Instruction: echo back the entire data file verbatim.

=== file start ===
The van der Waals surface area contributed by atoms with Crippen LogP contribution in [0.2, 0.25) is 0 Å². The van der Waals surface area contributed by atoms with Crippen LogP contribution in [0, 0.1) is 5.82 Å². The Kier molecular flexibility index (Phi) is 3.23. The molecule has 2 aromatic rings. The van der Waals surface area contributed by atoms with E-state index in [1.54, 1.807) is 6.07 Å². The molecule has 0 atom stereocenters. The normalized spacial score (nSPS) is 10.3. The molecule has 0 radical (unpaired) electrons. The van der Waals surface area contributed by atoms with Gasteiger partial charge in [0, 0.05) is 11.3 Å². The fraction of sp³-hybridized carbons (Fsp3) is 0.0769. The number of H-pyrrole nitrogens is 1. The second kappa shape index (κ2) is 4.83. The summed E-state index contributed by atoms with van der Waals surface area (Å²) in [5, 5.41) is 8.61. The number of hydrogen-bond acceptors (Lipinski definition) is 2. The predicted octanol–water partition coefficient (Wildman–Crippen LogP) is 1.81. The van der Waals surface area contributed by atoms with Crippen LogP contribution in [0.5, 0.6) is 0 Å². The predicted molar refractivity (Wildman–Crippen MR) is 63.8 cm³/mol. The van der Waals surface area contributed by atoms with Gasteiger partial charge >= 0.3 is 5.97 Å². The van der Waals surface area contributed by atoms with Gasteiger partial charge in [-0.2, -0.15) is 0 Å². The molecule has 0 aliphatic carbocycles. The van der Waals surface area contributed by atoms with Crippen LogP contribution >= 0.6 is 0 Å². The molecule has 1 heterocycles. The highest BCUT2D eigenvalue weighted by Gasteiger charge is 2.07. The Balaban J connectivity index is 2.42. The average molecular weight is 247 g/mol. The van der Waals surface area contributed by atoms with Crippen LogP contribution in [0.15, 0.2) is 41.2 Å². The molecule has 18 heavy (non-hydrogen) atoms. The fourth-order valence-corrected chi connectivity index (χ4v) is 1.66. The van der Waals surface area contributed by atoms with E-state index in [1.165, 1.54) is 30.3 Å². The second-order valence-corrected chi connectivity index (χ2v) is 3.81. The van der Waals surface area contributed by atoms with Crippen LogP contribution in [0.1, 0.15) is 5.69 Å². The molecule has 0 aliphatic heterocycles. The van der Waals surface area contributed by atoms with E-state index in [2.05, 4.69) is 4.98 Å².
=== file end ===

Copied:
The van der Waals surface area contributed by atoms with Crippen LogP contribution in [0.2, 0.25) is 0 Å². The van der Waals surface area contributed by atoms with Crippen LogP contribution in [0, 0.1) is 5.82 Å². The Kier molecular flexibility index (Phi) is 3.23. The molecule has 2 aromatic rings. The van der Waals surface area contributed by atoms with E-state index in [1.54, 1.807) is 6.07 Å². The molecule has 0 atom stereocenters. The normalized spacial score (nSPS) is 10.3. The molecule has 0 radical (unpaired) electrons. The van der Waals surface area contributed by atoms with Gasteiger partial charge in [0, 0.05) is 11.3 Å². The fraction of sp³-hybridized carbons (Fsp3) is 0.0769. The number of H-pyrrole nitrogens is 1. The second kappa shape index (κ2) is 4.83. The summed E-state index contributed by atoms with van der Waals surface area (Å²) in [5, 5.41) is 8.61. The number of hydrogen-bond acceptors (Lipinski definition) is 2. The predicted octanol–water partition coefficient (Wildman–Crippen LogP) is 1.81. The van der Waals surface area contributed by atoms with Crippen LogP contribution in [0.5, 0.6) is 0 Å². The predicted molar refractivity (Wildman–Crippen MR) is 63.8 cm³/mol. The van der Waals surface area contributed by atoms with Gasteiger partial charge >= 0.3 is 5.97 Å². The van der Waals surface area contributed by atoms with Gasteiger partial charge in [-0.2, -0.15) is 0 Å². The molecule has 0 aliphatic carbocycles. The van der Waals surface area contributed by atoms with Crippen LogP contribution >= 0.6 is 0 Å². The molecule has 1 heterocycles. The highest BCUT2D eigenvalue weighted by Gasteiger charge is 2.07. The Balaban J connectivity index is 2.42. The average molecular weight is 247 g/mol. The van der Waals surface area contributed by atoms with Crippen LogP contribution in [0.15, 0.2) is 41.2 Å². The molecule has 18 heavy (non-hydrogen) atoms. The fourth-order valence-corrected chi connectivity index (χ4v) is 1.66. The van der Waals surface area contributed by atoms with E-state index in [1.165, 1.54) is 30.3 Å². The second-order valence-corrected chi connectivity index (χ2v) is 3.81. The van der Waals surface area contributed by atoms with Crippen LogP contribution in [0.1, 0.15) is 5.69 Å². The molecule has 0 aliphatic heterocycles. The van der Waals surface area contributed by atoms with E-state index in [2.05, 4.69) is 4.98 Å².